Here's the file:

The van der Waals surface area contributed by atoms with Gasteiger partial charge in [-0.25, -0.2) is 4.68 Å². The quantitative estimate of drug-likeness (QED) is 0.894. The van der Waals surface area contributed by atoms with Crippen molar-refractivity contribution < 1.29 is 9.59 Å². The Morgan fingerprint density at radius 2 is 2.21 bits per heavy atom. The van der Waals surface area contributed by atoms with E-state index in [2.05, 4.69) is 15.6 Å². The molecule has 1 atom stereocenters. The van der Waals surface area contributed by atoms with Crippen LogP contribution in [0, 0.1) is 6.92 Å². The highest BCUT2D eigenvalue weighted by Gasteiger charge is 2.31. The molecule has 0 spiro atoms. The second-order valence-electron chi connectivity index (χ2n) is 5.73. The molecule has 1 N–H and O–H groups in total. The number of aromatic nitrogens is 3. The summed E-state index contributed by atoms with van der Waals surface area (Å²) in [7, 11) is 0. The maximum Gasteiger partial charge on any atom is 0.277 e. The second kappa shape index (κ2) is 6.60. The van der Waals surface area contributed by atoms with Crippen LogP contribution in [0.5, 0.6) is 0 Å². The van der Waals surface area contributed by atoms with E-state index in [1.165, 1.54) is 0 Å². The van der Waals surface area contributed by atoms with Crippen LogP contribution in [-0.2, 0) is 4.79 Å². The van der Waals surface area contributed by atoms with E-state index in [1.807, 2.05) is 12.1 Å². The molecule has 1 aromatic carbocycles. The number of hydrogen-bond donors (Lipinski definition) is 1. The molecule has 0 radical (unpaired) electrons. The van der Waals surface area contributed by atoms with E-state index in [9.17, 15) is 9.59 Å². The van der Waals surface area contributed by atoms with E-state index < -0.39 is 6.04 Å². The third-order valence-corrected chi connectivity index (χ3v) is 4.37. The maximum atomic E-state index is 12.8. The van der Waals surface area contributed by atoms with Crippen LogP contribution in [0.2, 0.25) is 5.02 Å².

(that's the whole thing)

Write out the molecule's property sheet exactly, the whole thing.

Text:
The van der Waals surface area contributed by atoms with Gasteiger partial charge in [-0.25, -0.2) is 4.68 Å². The quantitative estimate of drug-likeness (QED) is 0.894. The van der Waals surface area contributed by atoms with Crippen molar-refractivity contribution < 1.29 is 9.59 Å². The Morgan fingerprint density at radius 2 is 2.21 bits per heavy atom. The van der Waals surface area contributed by atoms with E-state index in [2.05, 4.69) is 15.6 Å². The molecule has 1 atom stereocenters. The van der Waals surface area contributed by atoms with Crippen LogP contribution in [0, 0.1) is 6.92 Å². The highest BCUT2D eigenvalue weighted by Gasteiger charge is 2.31. The molecule has 0 spiro atoms. The second-order valence-electron chi connectivity index (χ2n) is 5.73. The molecule has 1 N–H and O–H groups in total. The number of aromatic nitrogens is 3. The summed E-state index contributed by atoms with van der Waals surface area (Å²) in [7, 11) is 0. The maximum Gasteiger partial charge on any atom is 0.277 e. The second kappa shape index (κ2) is 6.60. The van der Waals surface area contributed by atoms with Crippen LogP contribution in [0.5, 0.6) is 0 Å². The van der Waals surface area contributed by atoms with E-state index in [1.165, 1.54) is 0 Å². The van der Waals surface area contributed by atoms with Crippen LogP contribution in [-0.2, 0) is 4.79 Å². The van der Waals surface area contributed by atoms with E-state index in [1.807, 2.05) is 12.1 Å². The molecule has 1 aromatic carbocycles. The number of hydrogen-bond donors (Lipinski definition) is 1. The molecule has 0 radical (unpaired) electrons. The van der Waals surface area contributed by atoms with E-state index in [9.17, 15) is 9.59 Å². The van der Waals surface area contributed by atoms with E-state index < -0.39 is 6.04 Å². The third-order valence-corrected chi connectivity index (χ3v) is 4.37. The maximum atomic E-state index is 12.8. The van der Waals surface area contributed by atoms with Crippen LogP contribution in [0.2, 0.25) is 5.02 Å².